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imate the greatness of their labors by the grandeur of the results which have flowed from them. No commonwealth like Massachusetts can spring up and grow to its present proud position without an adequate cause; and among those who did their share oexact, of what the people had left behind in Old England. The statement is frequently made that by the law of 1647 Massachusetts established the first system of free public schools in the world. But this is hardly true. They were public school children of those days learned to spell work with a capital W, says Martin in his Evolution of the Public Schools of Massachusetts. If they came trailing clouds of glory, nevertheless the shades of the prison house began early to close about them,ity for him. Horace Mann had not yet formulated his three famous propositions on which the common school system of Massachusetts rests: 1st. That the successive generations of men, taken collectively, constitute one great commonwealth.
Medford Historical Society Papers, Volume 1., Medford Historical Society. (search)
Medford Historical Society. the Medford Historical Society was incorporated under Massachusetts laws, May 22, 1896. The incorporators were Wm. Cushing Wait, Will C. Eddy, Lorin L. Dame, Mrs. Louise G. DeLong, Miss Helen T. Wild, Miss Eliza M. Gill, Miss Mary E. Sargent, Allston P. Joyce, and Charles H. Loomis. The objects of the Society are to collect, preserve, and disseminate the local and general history of Medford and the genealogy of Medford families; to make antiquarian collections; to collect books of general history, genealogy, and biography; and to prepare, or cause to be prepared, from time to time such papers and records relating to these subjects as maybe of general interest to the members. Medford is one of the ancient and honorable communities of the country. Founded in 1630, its municipal life has been patriotic, dignified, and law-abiding, while the family history of many of its citizens is filled with facts and experiences relating to ye early tymes, w
cord is honorable. Into the Civil War she sent 769 Union soldiers. She has ever been foremost in the cause of education. The Keels of Medford-built ships have ploughed every sea. On the banks of the Mystic shipbuilding flourished seventy years. Responded with her Minute men to the call in 1775. Indian Chief Nanepashemit lived on Rock Hill, 1615. Cradock House built in 1634 still stands in good condition. Admitted to have one of the finest High School Buildings. Lydia Maria Child born in house occupied by Historical Society. Saw her favorite son seven times Governor of Massachusetts. On College Hill stands Tufts College, opened in August, 1855. City charter adopted 1892; City Government organized January, 1893. In natural beauties of woods and hills is well favored. Enjoys the distinction of being a city of homes. That because when every one does something much is accomplished You should develop and cherish an interest in Medford history.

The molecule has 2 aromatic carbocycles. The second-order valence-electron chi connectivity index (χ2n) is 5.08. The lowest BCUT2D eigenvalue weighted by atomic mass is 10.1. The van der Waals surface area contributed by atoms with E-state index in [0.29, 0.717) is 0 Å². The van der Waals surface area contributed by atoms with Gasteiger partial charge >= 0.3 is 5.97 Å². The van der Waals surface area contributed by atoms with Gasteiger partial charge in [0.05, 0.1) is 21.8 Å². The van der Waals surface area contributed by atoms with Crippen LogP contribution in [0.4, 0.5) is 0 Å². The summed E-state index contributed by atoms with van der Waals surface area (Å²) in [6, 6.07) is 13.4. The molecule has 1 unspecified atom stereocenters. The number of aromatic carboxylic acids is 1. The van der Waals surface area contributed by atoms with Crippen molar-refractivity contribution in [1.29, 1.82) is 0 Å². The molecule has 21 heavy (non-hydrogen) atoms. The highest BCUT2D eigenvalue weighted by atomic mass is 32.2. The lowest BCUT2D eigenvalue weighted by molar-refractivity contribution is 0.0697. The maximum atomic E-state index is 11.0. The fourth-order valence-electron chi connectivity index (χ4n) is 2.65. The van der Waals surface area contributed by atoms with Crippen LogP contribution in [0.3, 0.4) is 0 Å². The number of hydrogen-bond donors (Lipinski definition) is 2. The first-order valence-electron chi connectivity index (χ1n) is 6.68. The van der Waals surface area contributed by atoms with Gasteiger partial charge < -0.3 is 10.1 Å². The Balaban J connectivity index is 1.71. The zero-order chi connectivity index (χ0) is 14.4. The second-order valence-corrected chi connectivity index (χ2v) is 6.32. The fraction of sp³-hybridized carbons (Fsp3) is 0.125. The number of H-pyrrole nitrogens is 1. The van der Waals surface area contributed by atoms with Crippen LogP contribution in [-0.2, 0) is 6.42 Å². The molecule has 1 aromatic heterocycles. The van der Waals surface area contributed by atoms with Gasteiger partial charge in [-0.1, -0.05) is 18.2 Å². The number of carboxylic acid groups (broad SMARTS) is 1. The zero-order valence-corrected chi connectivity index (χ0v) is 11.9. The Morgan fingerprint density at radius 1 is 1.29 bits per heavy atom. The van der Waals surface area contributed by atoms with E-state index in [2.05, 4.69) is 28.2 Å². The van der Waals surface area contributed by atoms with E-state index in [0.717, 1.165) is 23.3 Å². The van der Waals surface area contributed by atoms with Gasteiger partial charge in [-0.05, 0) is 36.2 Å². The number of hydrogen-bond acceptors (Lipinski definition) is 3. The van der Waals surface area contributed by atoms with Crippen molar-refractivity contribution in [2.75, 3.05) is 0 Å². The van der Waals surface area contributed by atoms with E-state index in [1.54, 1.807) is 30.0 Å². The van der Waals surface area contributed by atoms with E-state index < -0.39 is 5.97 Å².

Medford Historical Society Papers, Volume 1., Sarah Bradlee Fulton Chapter, D. A. R. (search)
Sarah Bradlee Fulton Chapter, D. A. R. by Eliza M. Gill, historian. this local chapter of the patriotic order known as the Daughters of the American Revolution was formally organized on Dec. 17, 1896. Its formation was the outcome of a correspondence between Madame Anna Von Rydingsvard, then State Regent of Massachusetts, and Mrs. Ellen M. Gill, of our city. At the suggestion of the latter, the matter was put into the hands of Mrs. Emma W. Goodwin, at that time a member of Old Concord Chapter, and under her guidance, and the incentive of her own interest in the work, the preliminary meetings were called, and the necessary steps taken to effect organization. The following names appear in the charter: Mrs. Mary S. Goodale, Mrs. Mary B. Loomis, Miss Helen T. Wild, Miss Adeline B. Gill, Mrs. Emma W. Goodwin, Miss Eliza M. Gill, Mrs. S. Olive Loring, Miss M. Gertrude Bragdon, Miss Bertha G. Paige, Miss Jessie M. Dinsmore, Mrs. Hannah E. Ayers, Mrs. Sarah F. E. Bruce, Miss Sarah L.